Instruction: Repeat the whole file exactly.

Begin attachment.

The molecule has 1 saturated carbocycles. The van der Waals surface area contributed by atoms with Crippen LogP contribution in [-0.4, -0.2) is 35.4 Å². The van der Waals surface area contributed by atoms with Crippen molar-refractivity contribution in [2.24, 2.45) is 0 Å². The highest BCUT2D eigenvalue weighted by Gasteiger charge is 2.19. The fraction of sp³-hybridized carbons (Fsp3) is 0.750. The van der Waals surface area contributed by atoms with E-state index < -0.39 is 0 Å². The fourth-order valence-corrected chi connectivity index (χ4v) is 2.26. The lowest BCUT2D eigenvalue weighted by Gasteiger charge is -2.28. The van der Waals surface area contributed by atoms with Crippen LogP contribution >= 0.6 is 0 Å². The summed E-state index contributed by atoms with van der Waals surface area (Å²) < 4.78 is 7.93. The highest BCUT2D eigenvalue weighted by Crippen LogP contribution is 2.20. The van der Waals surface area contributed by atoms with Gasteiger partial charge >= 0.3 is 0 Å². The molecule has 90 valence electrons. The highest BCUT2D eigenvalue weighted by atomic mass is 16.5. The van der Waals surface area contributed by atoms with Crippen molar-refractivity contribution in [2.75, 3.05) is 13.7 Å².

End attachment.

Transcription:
The molecule has 1 saturated carbocycles. The van der Waals surface area contributed by atoms with Crippen LogP contribution in [-0.4, -0.2) is 35.4 Å². The van der Waals surface area contributed by atoms with Crippen molar-refractivity contribution in [2.24, 2.45) is 0 Å². The highest BCUT2D eigenvalue weighted by Gasteiger charge is 2.19. The fraction of sp³-hybridized carbons (Fsp3) is 0.750. The van der Waals surface area contributed by atoms with E-state index < -0.39 is 0 Å². The fourth-order valence-corrected chi connectivity index (χ4v) is 2.26. The lowest BCUT2D eigenvalue weighted by Gasteiger charge is -2.28. The van der Waals surface area contributed by atoms with Crippen LogP contribution >= 0.6 is 0 Å². The summed E-state index contributed by atoms with van der Waals surface area (Å²) < 4.78 is 7.93. The highest BCUT2D eigenvalue weighted by Crippen LogP contribution is 2.20. The van der Waals surface area contributed by atoms with Gasteiger partial charge >= 0.3 is 0 Å². The molecule has 90 valence electrons. The highest BCUT2D eigenvalue weighted by atomic mass is 16.5. The van der Waals surface area contributed by atoms with Crippen molar-refractivity contribution in [2.75, 3.05) is 13.7 Å².